Yesterday, I saw an excellent visual representation about the situation faced by asylum seekers in Australia, compared to those in various other western countries. It is shameful, and a cause very close to my heart.
I don't know about you, but to me, there is nothing 'easy' about this. First of all, for a person to seek asylum means they've been having a pretty damned horrendous time of it in their own country, and not in a crap-the-bank-wants-more-money-from-me-and-I'm-sick-of-this-awful-weather sense. No, there is usually a fear for survival at stake, whether it's political, religious or economical.
Secondly, the journey made by these asylum seekers, by boat, is downright dangerous. To choose to be on a cramped, tiny boat that's travelling the massive distance from Indonesia to Australia, at the mercy of the open elements and giant ocean waves; not to mention the unsanitary conditions on board as a result of unscrupulous mercenaries who've organised the trip and try to fit as many people on to one tiny vessel as possible... well, if a person is prepared to undertake such a journey, to me that speaks volumes about the nightmarish existence they're desperate to escape.
Thirdly, for those who survive the journey, they are not treated with dignity. They are herded into detention centres, for a ridiculous period of time. Interrogated. Not given the useful tools needed to adapt to a new life in a new country... and then people wonder why there are social problems down the track in some of the areas that the asylum seekers settle in.
I can't speak personally for the asylum seekers in Australia, but one of the first teaching gigs I had in London was at an adult community college, working with refugees. I had students from Somalia, Iraq, Jordan, Bosnia, and Kosovo. I heard some of their horror stories first hand, and will never forget.
I will never forget the young Kosovan mother, pale, trembling, tears spilling, her vocabulary unable to fully articulate her nightmares, but her face saying it all. Being trapped in a room, all the young men around her, shot dead in her presence, as she held her smallest children. Stepping over the bodies. Seeing their destroyed heads in her dreams. Haunted. Telling me she has post-traumatic stress disorder, yet no referrals for professional counselling.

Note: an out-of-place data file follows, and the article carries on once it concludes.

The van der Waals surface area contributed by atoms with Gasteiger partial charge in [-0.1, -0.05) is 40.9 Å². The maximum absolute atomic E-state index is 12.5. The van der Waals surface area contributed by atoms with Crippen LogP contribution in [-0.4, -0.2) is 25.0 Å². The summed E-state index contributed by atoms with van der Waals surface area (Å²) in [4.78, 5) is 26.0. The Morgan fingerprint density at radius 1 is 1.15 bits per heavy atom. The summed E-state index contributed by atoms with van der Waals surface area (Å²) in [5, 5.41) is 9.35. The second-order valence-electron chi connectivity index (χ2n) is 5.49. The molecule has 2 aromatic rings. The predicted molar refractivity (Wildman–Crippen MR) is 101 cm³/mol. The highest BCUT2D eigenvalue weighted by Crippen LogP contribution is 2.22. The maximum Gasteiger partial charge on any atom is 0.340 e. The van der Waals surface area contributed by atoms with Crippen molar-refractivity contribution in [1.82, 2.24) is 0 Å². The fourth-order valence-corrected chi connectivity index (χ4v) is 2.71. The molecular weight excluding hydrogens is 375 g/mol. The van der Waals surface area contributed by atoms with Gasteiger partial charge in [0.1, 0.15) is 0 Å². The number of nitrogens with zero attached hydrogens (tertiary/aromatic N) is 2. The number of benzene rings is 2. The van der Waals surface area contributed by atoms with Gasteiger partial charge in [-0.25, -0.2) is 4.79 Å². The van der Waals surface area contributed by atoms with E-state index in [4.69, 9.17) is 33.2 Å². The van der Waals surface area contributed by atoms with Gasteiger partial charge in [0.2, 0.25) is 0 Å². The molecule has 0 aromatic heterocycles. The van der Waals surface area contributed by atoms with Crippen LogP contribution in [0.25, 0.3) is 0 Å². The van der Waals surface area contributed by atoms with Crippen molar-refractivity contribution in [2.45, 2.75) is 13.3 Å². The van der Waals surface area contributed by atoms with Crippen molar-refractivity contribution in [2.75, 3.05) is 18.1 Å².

When I hear people imply that asylum seekers are somehow not 'genuine', and are faking it, I see red. To hurl such accusations makes a mockery of countless people who have seen hell. Why would anyone leave their home country with little more than the clothes on their back? Make such a dangerous trip on a boat? Knowingly endure less-than-welcoming detention centres? Indefinitely?
I don't understand the resentment towards asylum seekers, and it's an increasingly prevalent attitude amongst certain sections of Australian society that makes me feel ashamed and disgusted. I do understand there are financial implications for when a nation accepts a number of asylum seekers, but figures show that far more money is actually spent on chasing down and deporting visitors who have overstayed their visas - usually visitors from Western countries. I'm too lazy to link the figures here today, but I've read 'em.
Why the grudge-holding? Why don't people see how lucky they are to have grown up in a country in peaceful times, with access to good public health and education? Why don't people see that it's the right thing to help out a person in need? Why don't people see that by embracing people from other cultures, we can enrich our own?
I don't have any answers, so when I saw what a friend - someone I've known since school - had commented on my link to the above image on Facebook, crying the clichéd phrase about only 'some asylum seekers being genuine', I saw rage. And disappointment. Being late at night, and in different time zones, I decided to sleep on it rather than reply in anger... so eight hours later, I replied. I was happy that I held off on the angry tones, then he bit back and said even more that I'm unable to erase from my mind. I am disappointed, and racking my brains, wondering what's happened in his life (as far as I know, he's done alright for himself) to make him so unwilling to accept the possibility of asylum seekers not being part of a grander conspiracy.
Whatever happened to empathy? Compassion?
That'll teach me, anyhow. No more politics on Facebook. If any more of my friends or family were to respond in a similar manner, to this topic that I feel deeply about, I don't know that I'd deal with it too well. I'd think I'd rather not know how they felt.